Industry Standards Take a Role in Mitigating Counterfeits

Today, the electronics industry has developed some comprehensive standards to help manage the problem of counterfeit electronic parts in the supply chain. The two most commonly cited industry standards (AS5553B and AS6081) are hoping to make inroads on the problem and eventually put an end to counterfeit electronic parts for good.

SAE International, through its G19 committee, has created these, the most widely accepted counterfeit avoidance standards.  Through these standards, OEMs and distributors are able to place requirements on their suppliers and subcontractors to have a clear counterfeit mitigation strategy in place. In addition, e-waste standards have been created to address the problems associated with the glut of materials created by electronic products being thrown out.

Image courtesy: Pixabay

Image courtesy: Pixabay


Counterfeit electronic parts have been an issue for decades, and this problem has only grown as more of these components are needed for commercial, industrial, aerospace and defense applications. In 2007, the SAE held its first meeting with 40 participants to try and create industry standards to reduce the number of counterfeit components that are making their way into supply chains around the world.

The first incarnation of AS5553 was completed and adopted in 2009 and only contained seven requirements:

  • Improve availability of authentic parts
  • Establish a list of authorized distributors
  • Specify contract quality requirements
  • Detect counterfeit parts with an inspection
  • Detect, verify and control counterfeit parts after inspection
  • Prevent counterfeit parts from re-entering the supply chain
  • Report detected counterfeit parts to consumers and authorities

The goal of this initial incarnation of AS5553 was to make the process as simple and streamlined as possible. This program was adopted by the U.S. military until 2012, when the Detection and Avoidance of Counterfeit Electronic Parts program were put in place by the Defense Federal Acquisition Regulation Supplement.

In 2013, the first revision to these standards was published, dubbed AS5553A. It included some appendices that were intended to explain and clarify industry best practices to make it easier for suppliers to maintain compliance.

In 2016, SAE published the second revision to these standards — AS5553B. It dramatically reduced the page count of these standards from 43 to eight, removing many of the appendices from the first revision.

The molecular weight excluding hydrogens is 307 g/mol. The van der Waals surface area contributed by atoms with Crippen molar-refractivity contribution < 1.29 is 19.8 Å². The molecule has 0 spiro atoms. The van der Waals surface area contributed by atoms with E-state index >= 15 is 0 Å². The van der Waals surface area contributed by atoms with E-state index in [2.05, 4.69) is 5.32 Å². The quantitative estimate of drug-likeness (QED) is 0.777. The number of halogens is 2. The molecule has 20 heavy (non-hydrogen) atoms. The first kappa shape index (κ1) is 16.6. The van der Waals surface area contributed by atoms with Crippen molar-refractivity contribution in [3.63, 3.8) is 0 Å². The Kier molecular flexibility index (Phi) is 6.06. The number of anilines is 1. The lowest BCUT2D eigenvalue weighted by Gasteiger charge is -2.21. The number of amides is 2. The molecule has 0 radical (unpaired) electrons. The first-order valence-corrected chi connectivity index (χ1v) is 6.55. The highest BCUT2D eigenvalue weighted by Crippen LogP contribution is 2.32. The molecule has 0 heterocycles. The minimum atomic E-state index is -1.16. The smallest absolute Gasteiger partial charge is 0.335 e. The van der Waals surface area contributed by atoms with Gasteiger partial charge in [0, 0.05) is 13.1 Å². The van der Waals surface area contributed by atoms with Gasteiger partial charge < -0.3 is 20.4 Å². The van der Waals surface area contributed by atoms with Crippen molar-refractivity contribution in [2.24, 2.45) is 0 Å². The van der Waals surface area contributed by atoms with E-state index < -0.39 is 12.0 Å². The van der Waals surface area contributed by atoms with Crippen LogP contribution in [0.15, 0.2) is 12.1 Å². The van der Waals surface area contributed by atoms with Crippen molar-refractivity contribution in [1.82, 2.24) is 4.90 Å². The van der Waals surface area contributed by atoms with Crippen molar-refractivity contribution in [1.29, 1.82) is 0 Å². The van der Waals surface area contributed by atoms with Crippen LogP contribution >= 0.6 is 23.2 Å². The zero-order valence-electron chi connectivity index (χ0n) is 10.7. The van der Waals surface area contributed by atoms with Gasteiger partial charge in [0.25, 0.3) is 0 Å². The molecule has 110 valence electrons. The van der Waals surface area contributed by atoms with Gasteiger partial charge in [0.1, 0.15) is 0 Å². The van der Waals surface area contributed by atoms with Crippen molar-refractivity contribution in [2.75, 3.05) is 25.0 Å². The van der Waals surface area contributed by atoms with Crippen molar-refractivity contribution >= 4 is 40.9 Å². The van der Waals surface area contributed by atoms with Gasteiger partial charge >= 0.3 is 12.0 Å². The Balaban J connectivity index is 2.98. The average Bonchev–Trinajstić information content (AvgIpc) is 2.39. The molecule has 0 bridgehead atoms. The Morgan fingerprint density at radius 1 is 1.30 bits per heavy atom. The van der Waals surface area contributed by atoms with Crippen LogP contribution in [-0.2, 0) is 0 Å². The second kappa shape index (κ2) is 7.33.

AS5553 is designed for organizations that are concerned about counterfeit parts in their supply chain, but until 2012 there were no comparable standards for distributors. That is where AS6081 comes in. This industry standard came about in November of 2012 and was immediately adopted by the Department of Defense as well. It details 13 requirements for electronic parts distributors to adhere to, with the goal of preventing counterfeit parts from entering the supply chain. It also provides a course of action if these parts still manage to make their way in.

These requirements cover everything from in-house quality management systems to control and mitigate the appearance of counterfeit parts to rules about supply chain traceability and transparency. Unlike AS5553, this industry standard hasn't received any revisions since its launch in 2012.

Electronic waste & counterfeit parts

E-waste and e-recycling have both grown as consumers and industries dispose of computers, smartphones and other electronic devices. While this is a good thing for the environment because lithium batteries and other caustic chemicals aren't allowed to leech into landfills, it is one of the main things that is fueling the counterfeit parts industry.

Electronic waste is collected in the United States and other developed countries and shipped to China under the guise of recycling or disposal. In many cases, though, this waste is being harvested for any suitable components — regardless of the state they are in — and these parts are re-marked and shipped as new.

This counterfeit recycling program also creates a security risk. Counterfeit parts could fail when they are needed most. In some cases, like a phone, it might only cost the consumer and the company a couple of hundred dollars to repair. In other cases, like a $12 million missile that could fail because of a single part that only cost a couple of dollars, the expense is much higher. Data miners can pull private or protected information from improperly wiped hard drives or storage materials.